VAT jumps from 17.5% to 20% - Economy - News - Moneyfacts

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VAT jumps from 17.5% to 20%

VAT jumps from 17.5% to 20%

Category: Economy

Updated: 04/01/2011
First Published: 04/01/2011

MONEYFACTS ARCHIVE
This article was correct at the time of publication. It is now over 6 months old so the content may be out of date.

The rate of VAT has jumped from 17.5% to 20% today, a move the Government hopes will help to reduce the UK's vast debts.

VAT is charged on almost everything we buy, although there are notable exceptions such as food and children's clothes.

Consumers will be hit in the pocket when it comes to petrol, however, and with a further rise in fuel duty to come into effect, drivers face prices of up to £1.40 a litre at the pumps.

The rise in VAT was first unveiled as part of the coalition Government's summer Emergency Budget, with more than £13 billion a year to be raised by the end of the current parliament.

Labour have hit out at the rise, claiming the higher rate will hit the poorest hardest.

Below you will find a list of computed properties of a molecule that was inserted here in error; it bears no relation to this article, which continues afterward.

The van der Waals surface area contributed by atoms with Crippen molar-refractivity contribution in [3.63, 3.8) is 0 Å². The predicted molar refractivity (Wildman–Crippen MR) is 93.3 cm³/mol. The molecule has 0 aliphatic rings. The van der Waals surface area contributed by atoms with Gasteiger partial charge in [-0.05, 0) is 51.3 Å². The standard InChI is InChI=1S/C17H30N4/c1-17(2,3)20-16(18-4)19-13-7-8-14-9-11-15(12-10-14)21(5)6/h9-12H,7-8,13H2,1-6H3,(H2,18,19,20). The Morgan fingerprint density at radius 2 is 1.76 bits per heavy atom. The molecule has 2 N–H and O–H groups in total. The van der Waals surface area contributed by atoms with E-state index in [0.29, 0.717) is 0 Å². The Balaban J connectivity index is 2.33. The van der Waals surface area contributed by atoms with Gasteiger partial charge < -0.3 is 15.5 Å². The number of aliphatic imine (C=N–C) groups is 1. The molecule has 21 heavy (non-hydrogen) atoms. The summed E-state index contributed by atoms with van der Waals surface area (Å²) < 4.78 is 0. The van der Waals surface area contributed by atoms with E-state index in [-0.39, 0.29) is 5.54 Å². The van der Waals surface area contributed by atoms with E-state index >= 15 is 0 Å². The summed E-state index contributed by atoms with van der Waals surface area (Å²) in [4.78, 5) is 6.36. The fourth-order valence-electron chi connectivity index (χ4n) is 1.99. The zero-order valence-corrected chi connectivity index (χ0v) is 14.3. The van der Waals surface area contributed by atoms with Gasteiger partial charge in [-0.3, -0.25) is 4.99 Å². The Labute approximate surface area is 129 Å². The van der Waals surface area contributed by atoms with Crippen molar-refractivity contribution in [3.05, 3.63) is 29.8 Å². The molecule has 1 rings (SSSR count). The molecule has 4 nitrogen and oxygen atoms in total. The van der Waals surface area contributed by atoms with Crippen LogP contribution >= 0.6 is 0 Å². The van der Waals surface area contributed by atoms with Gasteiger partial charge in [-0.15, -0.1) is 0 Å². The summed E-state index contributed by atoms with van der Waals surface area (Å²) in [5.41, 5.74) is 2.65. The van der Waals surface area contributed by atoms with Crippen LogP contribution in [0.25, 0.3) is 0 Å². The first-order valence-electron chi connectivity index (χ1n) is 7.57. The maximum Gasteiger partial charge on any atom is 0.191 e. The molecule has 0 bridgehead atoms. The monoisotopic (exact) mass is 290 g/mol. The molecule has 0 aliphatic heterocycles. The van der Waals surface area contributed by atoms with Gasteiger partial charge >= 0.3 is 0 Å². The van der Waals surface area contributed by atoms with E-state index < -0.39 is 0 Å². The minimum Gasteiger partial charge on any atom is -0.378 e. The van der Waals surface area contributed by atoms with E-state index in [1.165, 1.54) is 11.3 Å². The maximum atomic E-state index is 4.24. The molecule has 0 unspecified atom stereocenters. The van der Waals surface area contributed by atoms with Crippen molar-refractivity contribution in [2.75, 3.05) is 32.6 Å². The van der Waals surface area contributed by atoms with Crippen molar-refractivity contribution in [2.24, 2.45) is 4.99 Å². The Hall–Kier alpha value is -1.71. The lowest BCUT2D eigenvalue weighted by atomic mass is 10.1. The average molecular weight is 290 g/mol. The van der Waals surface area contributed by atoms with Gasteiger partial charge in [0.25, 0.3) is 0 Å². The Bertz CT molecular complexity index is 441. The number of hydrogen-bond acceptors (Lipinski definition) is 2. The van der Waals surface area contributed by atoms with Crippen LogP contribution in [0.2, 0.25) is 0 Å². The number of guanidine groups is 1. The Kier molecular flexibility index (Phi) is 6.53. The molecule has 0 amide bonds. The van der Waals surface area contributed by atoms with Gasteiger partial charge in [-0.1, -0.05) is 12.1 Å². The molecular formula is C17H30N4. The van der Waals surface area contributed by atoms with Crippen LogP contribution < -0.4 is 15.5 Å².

While accepting the needs for the rise, the British Retail Consortium has predicted that
in time, the VAT increase will push inflation up and - along with National Insurance rises and public sector job losses - harm sales as the year continues.

High streets up and down the country were bustling yesterday, as shoppers raced to beat the rise.

"In the excitement of a new purchase, updating your contents insurance may be the last thing on your mind," Nick Starling, the Association of British Insurers' director of general insurance, said.

"Yet, a simple phone call to your insurer will ensure your new items are covered for damage or theft. It is also sensible to keep receipts, as this always helps when making any claims."

More than 70% of small businesses expect today's VAT rise to have a negative impact on their business, according to a member survey by Federation of Small Businesses (FSB).

Some 71% of firms said they expect the rise to be unbeneficial to their business. A further 52% expect to increase prices, 45% expect a fall in turnover, and 36% expect a loss of customers as a result.

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